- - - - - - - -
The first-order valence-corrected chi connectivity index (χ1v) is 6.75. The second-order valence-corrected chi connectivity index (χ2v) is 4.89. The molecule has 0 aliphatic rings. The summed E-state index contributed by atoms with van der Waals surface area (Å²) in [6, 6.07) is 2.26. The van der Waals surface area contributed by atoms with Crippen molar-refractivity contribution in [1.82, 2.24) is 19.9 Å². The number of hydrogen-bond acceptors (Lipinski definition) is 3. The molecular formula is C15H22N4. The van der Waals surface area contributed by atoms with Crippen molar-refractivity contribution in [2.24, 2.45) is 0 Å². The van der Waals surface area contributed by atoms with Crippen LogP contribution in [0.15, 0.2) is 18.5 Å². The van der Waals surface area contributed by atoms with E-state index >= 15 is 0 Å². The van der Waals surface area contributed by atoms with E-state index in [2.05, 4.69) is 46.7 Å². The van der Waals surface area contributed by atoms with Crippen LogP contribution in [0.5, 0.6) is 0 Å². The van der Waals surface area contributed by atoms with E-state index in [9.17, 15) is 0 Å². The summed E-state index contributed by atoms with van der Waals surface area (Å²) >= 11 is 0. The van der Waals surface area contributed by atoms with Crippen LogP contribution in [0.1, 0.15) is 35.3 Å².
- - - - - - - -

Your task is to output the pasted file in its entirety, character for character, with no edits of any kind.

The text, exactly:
The first-order valence-corrected chi connectivity index (χ1v) is 6.75. The second-order valence-corrected chi connectivity index (χ2v) is 4.89. The molecule has 0 aliphatic rings. The summed E-state index contributed by atoms with van der Waals surface area (Å²) in [6, 6.07) is 2.26. The van der Waals surface area contributed by atoms with Crippen molar-refractivity contribution in [1.82, 2.24) is 19.9 Å². The number of hydrogen-bond acceptors (Lipinski definition) is 3. The molecular formula is C15H22N4. The van der Waals surface area contributed by atoms with Crippen molar-refractivity contribution in [2.24, 2.45) is 0 Å². The van der Waals surface area contributed by atoms with Crippen LogP contribution in [0.15, 0.2) is 18.5 Å². The van der Waals surface area contributed by atoms with E-state index >= 15 is 0 Å². The van der Waals surface area contributed by atoms with E-state index in [2.05, 4.69) is 46.7 Å². The van der Waals surface area contributed by atoms with Crippen LogP contribution in [0.5, 0.6) is 0 Å². The van der Waals surface area contributed by atoms with E-state index in [9.17, 15) is 0 Å². The summed E-state index contributed by atoms with van der Waals surface area (Å²) >= 11 is 0. The van der Waals surface area contributed by atoms with Crippen LogP contribution in [0.1, 0.15) is 35.3 Å².